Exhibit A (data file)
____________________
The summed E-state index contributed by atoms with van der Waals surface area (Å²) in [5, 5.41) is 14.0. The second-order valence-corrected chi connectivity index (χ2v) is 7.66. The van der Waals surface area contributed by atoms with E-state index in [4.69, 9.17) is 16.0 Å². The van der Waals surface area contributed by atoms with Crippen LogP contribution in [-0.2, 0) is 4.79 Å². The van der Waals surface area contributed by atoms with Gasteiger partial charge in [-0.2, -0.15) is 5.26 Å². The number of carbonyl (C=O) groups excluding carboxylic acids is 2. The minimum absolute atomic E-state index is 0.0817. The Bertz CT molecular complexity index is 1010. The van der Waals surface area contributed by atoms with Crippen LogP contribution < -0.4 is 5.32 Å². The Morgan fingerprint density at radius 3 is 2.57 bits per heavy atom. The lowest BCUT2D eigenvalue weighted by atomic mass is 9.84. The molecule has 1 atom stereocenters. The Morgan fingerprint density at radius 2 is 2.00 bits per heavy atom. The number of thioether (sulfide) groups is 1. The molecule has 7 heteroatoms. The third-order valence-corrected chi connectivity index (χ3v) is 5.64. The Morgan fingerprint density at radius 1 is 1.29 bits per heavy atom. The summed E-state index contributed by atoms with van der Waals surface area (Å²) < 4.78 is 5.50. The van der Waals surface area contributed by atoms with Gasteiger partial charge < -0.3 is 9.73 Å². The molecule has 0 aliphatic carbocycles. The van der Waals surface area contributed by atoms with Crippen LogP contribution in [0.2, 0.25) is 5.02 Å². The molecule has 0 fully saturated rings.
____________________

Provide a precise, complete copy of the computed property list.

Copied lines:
The summed E-state index contributed by atoms with van der Waals surface area (Å²) in [5, 5.41) is 14.0. The second-order valence-corrected chi connectivity index (χ2v) is 7.66. The van der Waals surface area contributed by atoms with E-state index in [4.69, 9.17) is 16.0 Å². The van der Waals surface area contributed by atoms with Crippen LogP contribution in [-0.2, 0) is 4.79 Å². The van der Waals surface area contributed by atoms with Gasteiger partial charge in [-0.2, -0.15) is 5.26 Å². The number of carbonyl (C=O) groups excluding carboxylic acids is 2. The minimum absolute atomic E-state index is 0.0817. The Bertz CT molecular complexity index is 1010. The van der Waals surface area contributed by atoms with Crippen LogP contribution < -0.4 is 5.32 Å². The Morgan fingerprint density at radius 3 is 2.57 bits per heavy atom. The lowest BCUT2D eigenvalue weighted by atomic mass is 9.84. The molecule has 1 atom stereocenters. The Morgan fingerprint density at radius 2 is 2.00 bits per heavy atom. The number of thioether (sulfide) groups is 1. The molecule has 7 heteroatoms. The third-order valence-corrected chi connectivity index (χ3v) is 5.64. The Morgan fingerprint density at radius 1 is 1.29 bits per heavy atom. The summed E-state index contributed by atoms with van der Waals surface area (Å²) < 4.78 is 5.50. The van der Waals surface area contributed by atoms with Gasteiger partial charge < -0.3 is 9.73 Å². The molecule has 0 aliphatic carbocycles. The van der Waals surface area contributed by atoms with Crippen LogP contribution in [0.2, 0.25) is 5.02 Å². The molecule has 0 fully saturated rings.